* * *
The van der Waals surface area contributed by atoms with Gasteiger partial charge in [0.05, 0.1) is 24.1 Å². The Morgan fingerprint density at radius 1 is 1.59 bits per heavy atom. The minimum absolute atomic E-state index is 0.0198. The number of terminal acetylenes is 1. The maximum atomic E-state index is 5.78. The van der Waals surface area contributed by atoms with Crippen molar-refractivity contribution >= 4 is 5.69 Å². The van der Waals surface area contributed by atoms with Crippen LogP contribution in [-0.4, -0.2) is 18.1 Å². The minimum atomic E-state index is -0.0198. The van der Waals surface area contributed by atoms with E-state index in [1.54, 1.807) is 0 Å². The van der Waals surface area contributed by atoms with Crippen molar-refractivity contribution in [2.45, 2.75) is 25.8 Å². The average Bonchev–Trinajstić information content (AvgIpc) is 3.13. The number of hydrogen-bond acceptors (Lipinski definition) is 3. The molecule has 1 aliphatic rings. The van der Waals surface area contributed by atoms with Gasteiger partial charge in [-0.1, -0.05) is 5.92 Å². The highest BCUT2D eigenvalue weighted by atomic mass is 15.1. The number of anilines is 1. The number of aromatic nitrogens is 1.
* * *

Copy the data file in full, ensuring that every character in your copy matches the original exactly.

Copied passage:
The van der Waals surface area contributed by atoms with Gasteiger partial charge in [0.05, 0.1) is 24.1 Å². The Morgan fingerprint density at radius 1 is 1.59 bits per heavy atom. The minimum absolute atomic E-state index is 0.0198. The number of terminal acetylenes is 1. The maximum atomic E-state index is 5.78. The van der Waals surface area contributed by atoms with Crippen molar-refractivity contribution >= 4 is 5.69 Å². The van der Waals surface area contributed by atoms with Crippen LogP contribution in [-0.4, -0.2) is 18.1 Å². The minimum atomic E-state index is -0.0198. The van der Waals surface area contributed by atoms with E-state index in [1.54, 1.807) is 0 Å². The van der Waals surface area contributed by atoms with Crippen molar-refractivity contribution in [2.45, 2.75) is 25.8 Å². The average Bonchev–Trinajstić information content (AvgIpc) is 3.13. The number of hydrogen-bond acceptors (Lipinski definition) is 3. The molecule has 1 aliphatic rings. The van der Waals surface area contributed by atoms with Gasteiger partial charge in [-0.1, -0.05) is 5.92 Å². The highest BCUT2D eigenvalue weighted by atomic mass is 15.1. The number of anilines is 1. The number of aromatic nitrogens is 1.